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Understanding Grindcore

Understanding Grindcore

Not that many people love grindcore music the way I do and I don't even like it all that much. I mean, it's been on my various playlists for over two decades but I don't go to shows or wear band t-shirts anymore. The problem is that not many people know what grindcore is and most people who do don't really see any value in it. These people are wrong. It's hard to blame them for being wrong about such a niche and hostile music genre, but they are wrong nonetheless.

There is no definition of grindcore available online that everyone agrees upon and there's a good chance that wherever you go, people will call you an idiot for not agreeing with theirs. It's part of what makes grindcore culture so charming in the first place: the intensity of its people. Don't beat yourself over it, though. It's complicated because the genre has been evolving into a hundred different directions since its inception in the eighties and became somewhat of a tentacle monster. I'm here to break it down for you.

What is grindcore?

The first grindcore band Napalm Death meant to play music that mixed the straightforward aggression and social conscience of hardcore punk with the brutality and theatricality of another blossoming genre: death metal. The song structure remained very punk: it used a few chords, breakdowns instead of solos and kept the songs ridiculously short. In Napalm Death's case they went above and beyond in shortness and delivered the world's shortest song, which you can appreciate here. The use of microsongs is still very popular in grindcore today, although I see little value in them. Anything under thirty seconds is just filler.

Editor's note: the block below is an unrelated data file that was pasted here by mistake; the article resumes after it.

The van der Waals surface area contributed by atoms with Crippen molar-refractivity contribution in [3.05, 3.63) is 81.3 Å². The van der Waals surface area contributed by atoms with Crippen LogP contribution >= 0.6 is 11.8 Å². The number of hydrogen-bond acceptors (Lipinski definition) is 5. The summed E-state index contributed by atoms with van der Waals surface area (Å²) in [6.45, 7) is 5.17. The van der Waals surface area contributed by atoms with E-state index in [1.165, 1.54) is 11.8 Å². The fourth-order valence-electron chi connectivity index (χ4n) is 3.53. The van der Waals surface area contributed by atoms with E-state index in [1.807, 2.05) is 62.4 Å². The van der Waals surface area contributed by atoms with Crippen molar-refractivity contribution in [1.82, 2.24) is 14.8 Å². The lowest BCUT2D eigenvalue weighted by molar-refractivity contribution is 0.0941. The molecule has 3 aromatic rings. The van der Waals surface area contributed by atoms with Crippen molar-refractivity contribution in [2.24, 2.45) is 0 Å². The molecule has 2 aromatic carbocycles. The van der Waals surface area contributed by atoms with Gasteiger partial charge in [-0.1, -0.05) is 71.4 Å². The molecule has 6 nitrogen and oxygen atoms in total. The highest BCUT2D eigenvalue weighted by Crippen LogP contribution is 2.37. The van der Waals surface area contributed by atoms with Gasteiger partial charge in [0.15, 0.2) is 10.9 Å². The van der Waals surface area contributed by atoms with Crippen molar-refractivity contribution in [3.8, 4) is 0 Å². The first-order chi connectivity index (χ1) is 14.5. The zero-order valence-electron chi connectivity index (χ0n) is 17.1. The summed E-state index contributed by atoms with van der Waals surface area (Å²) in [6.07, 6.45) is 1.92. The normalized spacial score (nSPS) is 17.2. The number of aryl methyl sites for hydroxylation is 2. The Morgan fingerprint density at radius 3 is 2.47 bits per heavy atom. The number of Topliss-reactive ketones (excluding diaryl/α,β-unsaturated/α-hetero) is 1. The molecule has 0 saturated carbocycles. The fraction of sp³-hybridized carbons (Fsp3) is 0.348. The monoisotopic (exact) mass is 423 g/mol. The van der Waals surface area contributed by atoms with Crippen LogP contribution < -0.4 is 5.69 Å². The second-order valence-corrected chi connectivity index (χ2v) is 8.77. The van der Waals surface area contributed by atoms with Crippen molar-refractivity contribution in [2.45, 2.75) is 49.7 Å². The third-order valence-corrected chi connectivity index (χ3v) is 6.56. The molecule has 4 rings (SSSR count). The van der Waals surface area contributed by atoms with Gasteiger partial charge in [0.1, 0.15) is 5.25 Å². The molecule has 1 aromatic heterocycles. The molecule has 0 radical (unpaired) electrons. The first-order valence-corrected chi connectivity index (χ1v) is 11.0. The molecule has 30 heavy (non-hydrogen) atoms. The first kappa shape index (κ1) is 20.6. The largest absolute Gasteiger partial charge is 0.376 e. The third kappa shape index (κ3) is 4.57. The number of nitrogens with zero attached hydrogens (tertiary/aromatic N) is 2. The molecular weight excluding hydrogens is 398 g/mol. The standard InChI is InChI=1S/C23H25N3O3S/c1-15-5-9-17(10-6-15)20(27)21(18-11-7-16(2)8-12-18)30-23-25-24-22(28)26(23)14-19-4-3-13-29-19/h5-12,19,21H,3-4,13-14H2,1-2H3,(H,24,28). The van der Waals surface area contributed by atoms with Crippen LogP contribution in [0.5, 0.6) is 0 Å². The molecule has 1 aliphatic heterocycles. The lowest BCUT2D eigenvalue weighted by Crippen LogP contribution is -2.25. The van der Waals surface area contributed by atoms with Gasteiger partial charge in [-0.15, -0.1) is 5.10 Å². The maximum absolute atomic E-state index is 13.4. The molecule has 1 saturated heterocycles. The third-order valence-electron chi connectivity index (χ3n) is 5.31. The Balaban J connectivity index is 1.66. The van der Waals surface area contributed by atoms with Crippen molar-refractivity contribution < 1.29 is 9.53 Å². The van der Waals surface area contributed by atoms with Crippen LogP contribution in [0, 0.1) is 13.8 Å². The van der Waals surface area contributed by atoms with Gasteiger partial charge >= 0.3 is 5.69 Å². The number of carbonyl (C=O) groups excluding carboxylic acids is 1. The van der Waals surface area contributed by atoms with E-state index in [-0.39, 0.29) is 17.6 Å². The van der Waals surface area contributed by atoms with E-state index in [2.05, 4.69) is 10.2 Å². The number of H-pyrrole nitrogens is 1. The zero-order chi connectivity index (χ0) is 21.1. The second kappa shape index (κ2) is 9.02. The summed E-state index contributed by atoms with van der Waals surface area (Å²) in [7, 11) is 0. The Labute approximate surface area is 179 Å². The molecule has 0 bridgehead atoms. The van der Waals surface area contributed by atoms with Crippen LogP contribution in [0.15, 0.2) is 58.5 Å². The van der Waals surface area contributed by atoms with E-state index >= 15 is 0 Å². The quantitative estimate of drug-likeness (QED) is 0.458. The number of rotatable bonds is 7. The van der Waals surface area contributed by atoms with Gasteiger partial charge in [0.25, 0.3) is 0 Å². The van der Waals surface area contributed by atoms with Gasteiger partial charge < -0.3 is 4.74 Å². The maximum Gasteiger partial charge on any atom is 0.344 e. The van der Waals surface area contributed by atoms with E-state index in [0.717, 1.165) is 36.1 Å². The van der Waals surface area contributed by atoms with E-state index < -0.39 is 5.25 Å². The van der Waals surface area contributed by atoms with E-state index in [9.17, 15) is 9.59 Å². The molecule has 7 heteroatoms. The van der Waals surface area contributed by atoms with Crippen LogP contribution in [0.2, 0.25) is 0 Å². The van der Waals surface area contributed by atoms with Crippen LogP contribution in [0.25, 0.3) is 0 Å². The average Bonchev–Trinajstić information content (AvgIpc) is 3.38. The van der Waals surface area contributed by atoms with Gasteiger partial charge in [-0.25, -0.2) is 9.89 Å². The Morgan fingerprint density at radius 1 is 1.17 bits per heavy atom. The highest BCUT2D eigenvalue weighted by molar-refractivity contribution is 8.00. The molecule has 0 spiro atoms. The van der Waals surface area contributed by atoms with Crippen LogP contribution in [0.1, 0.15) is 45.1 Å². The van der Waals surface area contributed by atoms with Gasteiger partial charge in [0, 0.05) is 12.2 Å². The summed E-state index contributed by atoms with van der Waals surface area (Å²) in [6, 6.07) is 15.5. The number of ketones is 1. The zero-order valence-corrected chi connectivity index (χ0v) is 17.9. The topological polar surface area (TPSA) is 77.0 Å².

It's not JUST a mix of hardcore punk and death metal, though. That would be WAY too convenient. Starting with the sonically adventurous Carcass, grindcore started evolving in all sorts of directions, adding an extra layer of theatricality, guitar distortion and various other musical and thematic explorations. It became a free-flowing grey area where extreme musical ideas collide and create things that don't really fit anywhere. There are several grindcore bands that incorporated math rock, noise and industrial music idioms to their sound. Their are complicated bands like Daughters, simple and straightforward ones who enjoy the theatrical aspect of their music more than technical innovation like General Surgery, there's a little of everything for everybody.

I love grindcore because it's a musical genre full of misfits who aren't afraid to try new shit or pursue what they're passionate with even if very, VERY little people care. Nobody gives a fuck about anything in grindcore except anger, passion and making weird fucking sounds with their instruments. That is some kind of Bushido-level of creative purity for me.

What's the difference between grindcore and death metal?

Excellent question. Both styles have been influencing one another, so the answer need to be slightly adapted to every band. Lots of people who aren't familiar with grindcore and death metal have them confused and it's tough to blame them: both use growling vocals, blast beats and are played alluringly fast. Sometimes the difference is evident because some grindcore bands are on the cutting edge of the genre and could very well be called something else. It's nearly impossible to mistake The Locust for death metal and it's also pretty hard to mistake Amon Amarth for grindcore. These two bands are not playing the same stle at all.